Or as soon as the sermon is over no effort is made to keep a hold on what has been said and so quickly the message is pushed into the background,     forgotten and lost. Instead of giving heed to the word any other subject of conversation will do and Satan's little birds take the seed away. There'll be no growth here.

  • The rocky soil – the impulsive heart. What is in view here is not a piece of land with lots of stones in it but a piece of land with solid rock strata just under the surface covered with a very thin layer of soil. Seed falling here can only go one way and being unable to put down roots it springs upwards. Initial appearance might well seem promising but without moisture the plant will wither just as speedily as it sprung up.

Faith here - if it be called faith at all - is merely temporary faith and as soon as difficulties come along that's it. Fair-weather believers but because there is no root the plant dies when the heat increases.

  • The thorny soil – the preoccupied heart. This time the message seems to have been well received but the ground is cluttered. The weeds have not been removed and the weeding isn't done now either. And so the weeds grow and grow and the young seedling has its life choked out of it. The weeds, the thorns, are of various kinds – they can be cares, worries or anxieties or they can be wealth and prosperity that so take over the heart that no room is left for anything else; they can be the pleasures of this life – and these pleasures become all-consuming.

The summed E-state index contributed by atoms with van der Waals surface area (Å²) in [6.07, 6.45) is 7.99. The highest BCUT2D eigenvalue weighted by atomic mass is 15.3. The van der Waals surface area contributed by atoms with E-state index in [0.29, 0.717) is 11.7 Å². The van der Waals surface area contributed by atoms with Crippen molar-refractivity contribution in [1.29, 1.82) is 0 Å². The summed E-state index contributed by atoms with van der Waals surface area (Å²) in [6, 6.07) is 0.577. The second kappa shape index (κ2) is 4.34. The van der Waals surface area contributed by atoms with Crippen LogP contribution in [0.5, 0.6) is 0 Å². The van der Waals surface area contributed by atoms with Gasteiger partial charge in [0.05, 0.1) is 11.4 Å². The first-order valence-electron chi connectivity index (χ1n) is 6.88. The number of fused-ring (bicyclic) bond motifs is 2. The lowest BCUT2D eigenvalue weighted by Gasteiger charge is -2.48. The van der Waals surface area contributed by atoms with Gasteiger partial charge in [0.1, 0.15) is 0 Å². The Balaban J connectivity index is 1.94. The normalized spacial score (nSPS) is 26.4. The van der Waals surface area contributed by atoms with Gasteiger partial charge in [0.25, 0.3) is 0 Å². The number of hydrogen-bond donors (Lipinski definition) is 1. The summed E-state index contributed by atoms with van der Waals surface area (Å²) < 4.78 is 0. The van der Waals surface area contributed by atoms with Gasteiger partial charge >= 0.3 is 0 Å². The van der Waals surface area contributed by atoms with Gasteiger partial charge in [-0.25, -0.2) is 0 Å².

It is the heart of someone who for a time doesn't want to completely reject the gospel message but who doesn't want to respond seriously either and so goes on for a time trying to serve both God and mammon – but in that contest there is just one winner because God withdraws – where he cannot be Lord of all he will not be lord at all. Perhaps it is the heart of someone who says simply "not yet" and who finds out to their eternal loss that the other things in their life have caused them to delay too long.

  • The fertile soil – the responsive/prepared heart. Here the seed is properly welcomed and received. The word is not treated lightly or flippantly but held fast and held fast in the heart too. The growth might not be particular rapid to the onlooker but real genuine growth quietly takes place; The seed germinates in the heart and roots are put down then the seedling emerges and withstands the various onslaughts that come its way and in due season a rich harvest is born.

This is the only soil that actually sees the seed producing its fruit and this is the only decent soil there is.